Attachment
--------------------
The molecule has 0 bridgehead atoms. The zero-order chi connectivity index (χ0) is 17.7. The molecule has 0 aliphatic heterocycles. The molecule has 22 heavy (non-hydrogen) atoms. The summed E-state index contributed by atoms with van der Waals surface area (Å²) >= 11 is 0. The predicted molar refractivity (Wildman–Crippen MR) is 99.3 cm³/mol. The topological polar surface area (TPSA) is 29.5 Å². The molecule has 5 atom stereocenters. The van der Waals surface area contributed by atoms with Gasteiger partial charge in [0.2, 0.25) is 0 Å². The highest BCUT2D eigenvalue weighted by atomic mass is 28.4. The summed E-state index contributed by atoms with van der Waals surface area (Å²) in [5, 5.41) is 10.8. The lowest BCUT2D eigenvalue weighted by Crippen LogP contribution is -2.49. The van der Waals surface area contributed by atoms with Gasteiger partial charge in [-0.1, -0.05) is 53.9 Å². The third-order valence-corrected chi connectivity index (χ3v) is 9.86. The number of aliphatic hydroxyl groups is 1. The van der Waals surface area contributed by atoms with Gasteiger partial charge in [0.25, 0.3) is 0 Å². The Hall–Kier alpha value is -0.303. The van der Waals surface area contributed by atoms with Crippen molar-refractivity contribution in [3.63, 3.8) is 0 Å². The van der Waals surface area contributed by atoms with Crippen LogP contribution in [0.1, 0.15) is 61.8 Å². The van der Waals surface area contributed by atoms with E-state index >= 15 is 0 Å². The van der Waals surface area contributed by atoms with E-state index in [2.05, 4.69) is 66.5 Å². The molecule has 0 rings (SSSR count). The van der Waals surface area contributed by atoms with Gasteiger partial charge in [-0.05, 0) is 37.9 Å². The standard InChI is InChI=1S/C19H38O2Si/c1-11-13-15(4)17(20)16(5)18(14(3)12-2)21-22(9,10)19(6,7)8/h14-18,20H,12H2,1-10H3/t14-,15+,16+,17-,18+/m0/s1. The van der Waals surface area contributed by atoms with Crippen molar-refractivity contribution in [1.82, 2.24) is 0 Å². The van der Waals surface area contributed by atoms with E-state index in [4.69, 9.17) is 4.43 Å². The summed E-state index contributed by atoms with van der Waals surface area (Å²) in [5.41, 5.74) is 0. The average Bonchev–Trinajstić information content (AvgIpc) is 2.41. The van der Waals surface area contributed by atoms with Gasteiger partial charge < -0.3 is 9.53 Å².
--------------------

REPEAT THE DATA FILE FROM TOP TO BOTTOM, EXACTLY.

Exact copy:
The molecule has 0 bridgehead atoms. The zero-order chi connectivity index (χ0) is 17.7. The molecule has 0 aliphatic heterocycles. The molecule has 22 heavy (non-hydrogen) atoms. The summed E-state index contributed by atoms with van der Waals surface area (Å²) >= 11 is 0. The predicted molar refractivity (Wildman–Crippen MR) is 99.3 cm³/mol. The topological polar surface area (TPSA) is 29.5 Å². The molecule has 5 atom stereocenters. The van der Waals surface area contributed by atoms with Gasteiger partial charge in [0.2, 0.25) is 0 Å². The highest BCUT2D eigenvalue weighted by atomic mass is 28.4. The summed E-state index contributed by atoms with van der Waals surface area (Å²) in [5, 5.41) is 10.8. The lowest BCUT2D eigenvalue weighted by Crippen LogP contribution is -2.49. The van der Waals surface area contributed by atoms with Gasteiger partial charge in [-0.1, -0.05) is 53.9 Å². The third-order valence-corrected chi connectivity index (χ3v) is 9.86. The number of aliphatic hydroxyl groups is 1. The van der Waals surface area contributed by atoms with Gasteiger partial charge in [0.25, 0.3) is 0 Å². The Hall–Kier alpha value is -0.303. The van der Waals surface area contributed by atoms with Crippen molar-refractivity contribution in [3.63, 3.8) is 0 Å². The van der Waals surface area contributed by atoms with Crippen LogP contribution in [0.1, 0.15) is 61.8 Å². The van der Waals surface area contributed by atoms with E-state index >= 15 is 0 Å². The van der Waals surface area contributed by atoms with E-state index in [2.05, 4.69) is 66.5 Å². The molecule has 0 rings (SSSR count). The van der Waals surface area contributed by atoms with Gasteiger partial charge in [-0.05, 0) is 37.9 Å². The standard InChI is InChI=1S/C19H38O2Si/c1-11-13-15(4)17(20)16(5)18(14(3)12-2)21-22(9,10)19(6,7)8/h14-18,20H,12H2,1-10H3/t14-,15+,16+,17-,18+/m0/s1. The van der Waals surface area contributed by atoms with Crippen molar-refractivity contribution in [1.82, 2.24) is 0 Å². The van der Waals surface area contributed by atoms with E-state index in [4.69, 9.17) is 4.43 Å². The summed E-state index contributed by atoms with van der Waals surface area (Å²) in [5.41, 5.74) is 0. The average Bonchev–Trinajstić information content (AvgIpc) is 2.41. The van der Waals surface area contributed by atoms with Gasteiger partial charge < -0.3 is 9.53 Å².